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Crypto entrepreneur to pay $4.6 million for charity lunch with bitcoin skeptic Warren Buffett

Key Points
  • Cryptocurrency founder Justin Sun had the winning $4.57 million bid in the 20th-anniversary charity auction to have lunch with Warren Buffett.
  • Buffett has been a notable and outspoken bitcoin critic — calling it everything from "rat poison squared" to a "delusion" that "attracts charlatans."
  • Still, Sun says even the most successful investors of all time "can sometimes miss a coming wave," pointing to Buffett's investments in Kraft Heinz and general aversion to tech investing.
Warren Buffett, Chairman and CEO of Berkshire Hathaway.
David A. Grogan | CNBC

A cryptocurrency entrepreneur will pay millions to have lunch with one of the most notable bitcoin skeptics out there: Warren Buffett.

Justin Sun, founder of cryptocurrency TRON and CEO of file-sharing company BitTorrent, had the winning bid at $4.57 million. In an open letter posted on Medium, Sun said he would invite other blockchain industry leaders to dine with the legendary value investor in New York.

When asked for comment, Buffett laughed out loud and told CNBC's Becky Quick he was looking forward to the lunch.

Sun said in the letter that he was "a long-term believer (and certainly a big fan) of Buffett and his long-term value investing strategy," adding that "the long-term value investment strategy and cryptocurrency, in my eyes, are one in the same."

Based on his comments since 2013, Buffett would probably disagree with that characterization of cryptocurrency. The Berkshire Hathaway CEO has labeled the world's first and largest digital currency everything from "rat poison squared" to a "delusion" that "attracts charlatans." Berkshire Vice Chairman Charlie Munger has called it a "turd," and said at the annual shareholder meeting that trading cryptocurrencies is "just dementia."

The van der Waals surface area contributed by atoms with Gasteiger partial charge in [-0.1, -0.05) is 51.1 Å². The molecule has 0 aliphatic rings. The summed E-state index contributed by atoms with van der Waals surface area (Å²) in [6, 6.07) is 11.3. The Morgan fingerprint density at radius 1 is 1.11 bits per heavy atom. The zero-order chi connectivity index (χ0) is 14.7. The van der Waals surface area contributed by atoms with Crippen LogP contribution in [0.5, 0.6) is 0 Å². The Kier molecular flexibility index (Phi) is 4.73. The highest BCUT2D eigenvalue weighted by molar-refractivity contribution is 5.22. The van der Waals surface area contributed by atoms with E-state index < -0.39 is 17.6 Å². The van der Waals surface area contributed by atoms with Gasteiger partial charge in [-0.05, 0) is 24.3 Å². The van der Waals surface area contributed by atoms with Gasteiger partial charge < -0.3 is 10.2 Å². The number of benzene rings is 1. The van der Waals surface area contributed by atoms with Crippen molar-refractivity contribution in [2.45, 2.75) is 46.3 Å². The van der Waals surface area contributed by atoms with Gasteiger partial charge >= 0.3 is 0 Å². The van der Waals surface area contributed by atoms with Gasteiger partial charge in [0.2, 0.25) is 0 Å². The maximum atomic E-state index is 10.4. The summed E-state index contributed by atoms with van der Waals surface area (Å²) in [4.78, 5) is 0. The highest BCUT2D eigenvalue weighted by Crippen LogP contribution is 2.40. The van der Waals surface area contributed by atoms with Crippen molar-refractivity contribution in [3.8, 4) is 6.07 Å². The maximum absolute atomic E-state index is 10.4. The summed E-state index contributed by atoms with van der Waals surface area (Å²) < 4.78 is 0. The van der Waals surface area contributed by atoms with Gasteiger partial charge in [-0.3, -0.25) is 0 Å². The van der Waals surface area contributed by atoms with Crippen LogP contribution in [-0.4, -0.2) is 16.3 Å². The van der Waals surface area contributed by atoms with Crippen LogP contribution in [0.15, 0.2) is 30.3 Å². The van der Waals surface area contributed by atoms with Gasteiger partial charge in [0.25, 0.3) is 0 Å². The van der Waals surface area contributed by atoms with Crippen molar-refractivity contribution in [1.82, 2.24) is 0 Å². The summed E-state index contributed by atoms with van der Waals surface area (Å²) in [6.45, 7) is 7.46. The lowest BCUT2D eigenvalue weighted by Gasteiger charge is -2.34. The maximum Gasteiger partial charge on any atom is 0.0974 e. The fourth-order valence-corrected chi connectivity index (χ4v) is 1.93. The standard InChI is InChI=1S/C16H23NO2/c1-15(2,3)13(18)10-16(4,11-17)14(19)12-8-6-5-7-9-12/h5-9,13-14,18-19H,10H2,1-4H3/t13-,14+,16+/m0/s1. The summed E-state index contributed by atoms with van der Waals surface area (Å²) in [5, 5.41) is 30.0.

They are in good company — Jamie Dimon and Bill Gates, economists Nouriel Roubini and Robert Shiller, and the fund managers Ray Dalio and Howard Marks have all questioned bitcoin's legitimacy. Buffett and others have been less critical of bitcoin's underlying technology blockchain, which has use cases aside from cryptocurrencies.

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Still, Sun said even the most successful investors of all time "can sometimes miss a coming wave."

"Buffett has admitted he overpaid for a big investment in food giant Kraft Heinz, while failing to realize the potential of the likes of Amazon.com Inc.; Alphabet, the parent of Google; and even Apple, " Sun said in the letter. "Buffett has said repeatedly he looks to invest in businesses in which he thinks there's a long-term competitive advantage. We in the blockchain industry have a lot to prove in that regard."

Sun started the digital token Tronix, better known as TRON two years ago. The cryptocurrency is now the 11th largest by market capitalization and is worth roughly $2.5 billion, according to CoinMarketCap.com. In January 2018, it was worth as much as $16 billion, according to the industry website. Bitcoin and most other cryptocurrencies have come crashing down from all-time highs hit around late 2017.

The proceeds from the lunch go to the Glide Foundation to help the homeless in San Francisco, where the software file-sharing company BitTorrent is located. While some winners have chosen to stay anonymous, Berkshire investment manager Ted Weschler and Greenlight Capital's David Einhorn have won in previous years. Sun's bid is the highest on record for the charity's 20-year history.

"I see this as a win for the entire blockchain community," Sun said. "We in the community know we have a long road ahead of us to educate the mainstream on blockchain's value and proper use cases. Rather than trying to get rich quick, we aim to counsel everyone that investment should be about vision and execution."